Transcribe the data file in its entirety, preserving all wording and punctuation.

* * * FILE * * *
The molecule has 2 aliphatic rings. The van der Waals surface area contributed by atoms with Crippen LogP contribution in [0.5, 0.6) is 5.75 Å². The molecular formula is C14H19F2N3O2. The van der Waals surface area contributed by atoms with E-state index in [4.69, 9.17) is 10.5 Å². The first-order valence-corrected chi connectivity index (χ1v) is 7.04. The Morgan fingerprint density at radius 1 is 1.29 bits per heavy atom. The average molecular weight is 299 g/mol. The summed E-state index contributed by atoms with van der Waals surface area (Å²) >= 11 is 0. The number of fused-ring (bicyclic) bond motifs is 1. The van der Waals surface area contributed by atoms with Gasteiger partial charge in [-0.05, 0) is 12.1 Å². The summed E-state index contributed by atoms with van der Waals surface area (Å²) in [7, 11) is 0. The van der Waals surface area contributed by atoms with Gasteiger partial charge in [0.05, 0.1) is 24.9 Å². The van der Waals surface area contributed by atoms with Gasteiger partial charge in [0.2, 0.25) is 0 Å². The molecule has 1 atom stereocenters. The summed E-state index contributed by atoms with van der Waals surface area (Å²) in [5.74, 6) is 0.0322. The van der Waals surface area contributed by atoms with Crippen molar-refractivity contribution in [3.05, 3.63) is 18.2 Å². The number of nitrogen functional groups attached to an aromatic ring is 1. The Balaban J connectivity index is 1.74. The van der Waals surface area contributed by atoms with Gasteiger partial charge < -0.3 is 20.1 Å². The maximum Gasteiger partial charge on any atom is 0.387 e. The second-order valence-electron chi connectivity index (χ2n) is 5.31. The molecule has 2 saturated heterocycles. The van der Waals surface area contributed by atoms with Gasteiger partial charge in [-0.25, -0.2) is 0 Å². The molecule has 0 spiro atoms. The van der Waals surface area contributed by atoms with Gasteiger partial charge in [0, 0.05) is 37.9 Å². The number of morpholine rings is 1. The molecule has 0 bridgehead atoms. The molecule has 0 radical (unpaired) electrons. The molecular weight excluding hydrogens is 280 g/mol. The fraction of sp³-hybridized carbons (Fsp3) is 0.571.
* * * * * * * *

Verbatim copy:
The molecule has 2 aliphatic rings. The van der Waals surface area contributed by atoms with Crippen LogP contribution in [0.5, 0.6) is 5.75 Å². The molecular formula is C14H19F2N3O2. The van der Waals surface area contributed by atoms with E-state index in [4.69, 9.17) is 10.5 Å². The first-order valence-corrected chi connectivity index (χ1v) is 7.04. The Morgan fingerprint density at radius 1 is 1.29 bits per heavy atom. The average molecular weight is 299 g/mol. The summed E-state index contributed by atoms with van der Waals surface area (Å²) >= 11 is 0. The number of fused-ring (bicyclic) bond motifs is 1. The van der Waals surface area contributed by atoms with Gasteiger partial charge in [-0.05, 0) is 12.1 Å². The summed E-state index contributed by atoms with van der Waals surface area (Å²) in [7, 11) is 0. The van der Waals surface area contributed by atoms with Gasteiger partial charge in [0.05, 0.1) is 24.9 Å². The van der Waals surface area contributed by atoms with Gasteiger partial charge in [0.2, 0.25) is 0 Å². The molecule has 1 atom stereocenters. The summed E-state index contributed by atoms with van der Waals surface area (Å²) in [5.74, 6) is 0.0322. The van der Waals surface area contributed by atoms with Crippen molar-refractivity contribution in [3.05, 3.63) is 18.2 Å². The number of nitrogen functional groups attached to an aromatic ring is 1. The Balaban J connectivity index is 1.74. The van der Waals surface area contributed by atoms with Gasteiger partial charge < -0.3 is 20.1 Å². The maximum Gasteiger partial charge on any atom is 0.387 e. The second-order valence-electron chi connectivity index (χ2n) is 5.31. The molecule has 2 saturated heterocycles. The van der Waals surface area contributed by atoms with Gasteiger partial charge in [-0.25, -0.2) is 0 Å². The molecule has 0 spiro atoms. The van der Waals surface area contributed by atoms with Gasteiger partial charge in [0, 0.05) is 37.9 Å². The number of morpholine rings is 1. The molecule has 0 bridgehead atoms. The molecule has 0 radical (unpaired) electrons. The molecular weight excluding hydrogens is 280 g/mol. The fraction of sp³-hybridized carbons (Fsp3) is 0.571.